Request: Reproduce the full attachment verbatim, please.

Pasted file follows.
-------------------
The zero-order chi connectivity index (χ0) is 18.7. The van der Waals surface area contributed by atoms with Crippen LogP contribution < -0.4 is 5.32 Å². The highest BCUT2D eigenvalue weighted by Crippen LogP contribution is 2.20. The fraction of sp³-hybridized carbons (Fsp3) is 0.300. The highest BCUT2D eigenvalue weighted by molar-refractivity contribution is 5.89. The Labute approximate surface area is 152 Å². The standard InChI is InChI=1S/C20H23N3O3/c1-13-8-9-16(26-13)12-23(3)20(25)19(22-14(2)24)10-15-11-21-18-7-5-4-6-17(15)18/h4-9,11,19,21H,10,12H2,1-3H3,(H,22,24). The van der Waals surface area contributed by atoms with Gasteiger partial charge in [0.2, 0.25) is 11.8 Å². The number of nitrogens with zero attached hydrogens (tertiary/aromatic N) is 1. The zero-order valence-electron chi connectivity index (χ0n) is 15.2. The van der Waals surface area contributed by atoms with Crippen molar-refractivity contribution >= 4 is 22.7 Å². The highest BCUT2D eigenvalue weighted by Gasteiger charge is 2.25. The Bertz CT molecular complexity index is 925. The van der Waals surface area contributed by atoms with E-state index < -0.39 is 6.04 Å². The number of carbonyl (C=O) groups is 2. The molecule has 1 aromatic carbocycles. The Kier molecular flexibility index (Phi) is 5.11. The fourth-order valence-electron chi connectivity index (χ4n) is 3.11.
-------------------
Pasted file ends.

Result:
The zero-order chi connectivity index (χ0) is 18.7. The van der Waals surface area contributed by atoms with Crippen LogP contribution < -0.4 is 5.32 Å². The highest BCUT2D eigenvalue weighted by Crippen LogP contribution is 2.20. The fraction of sp³-hybridized carbons (Fsp3) is 0.300. The highest BCUT2D eigenvalue weighted by molar-refractivity contribution is 5.89. The Labute approximate surface area is 152 Å². The standard InChI is InChI=1S/C20H23N3O3/c1-13-8-9-16(26-13)12-23(3)20(25)19(22-14(2)24)10-15-11-21-18-7-5-4-6-17(15)18/h4-9,11,19,21H,10,12H2,1-3H3,(H,22,24). The van der Waals surface area contributed by atoms with Gasteiger partial charge in [0.2, 0.25) is 11.8 Å². The number of nitrogens with zero attached hydrogens (tertiary/aromatic N) is 1. The zero-order valence-electron chi connectivity index (χ0n) is 15.2. The van der Waals surface area contributed by atoms with Crippen molar-refractivity contribution >= 4 is 22.7 Å². The highest BCUT2D eigenvalue weighted by Gasteiger charge is 2.25. The Bertz CT molecular complexity index is 925. The van der Waals surface area contributed by atoms with E-state index < -0.39 is 6.04 Å². The number of carbonyl (C=O) groups is 2. The molecule has 1 aromatic carbocycles. The Kier molecular flexibility index (Phi) is 5.11. The fourth-order valence-electron chi connectivity index (χ4n) is 3.11.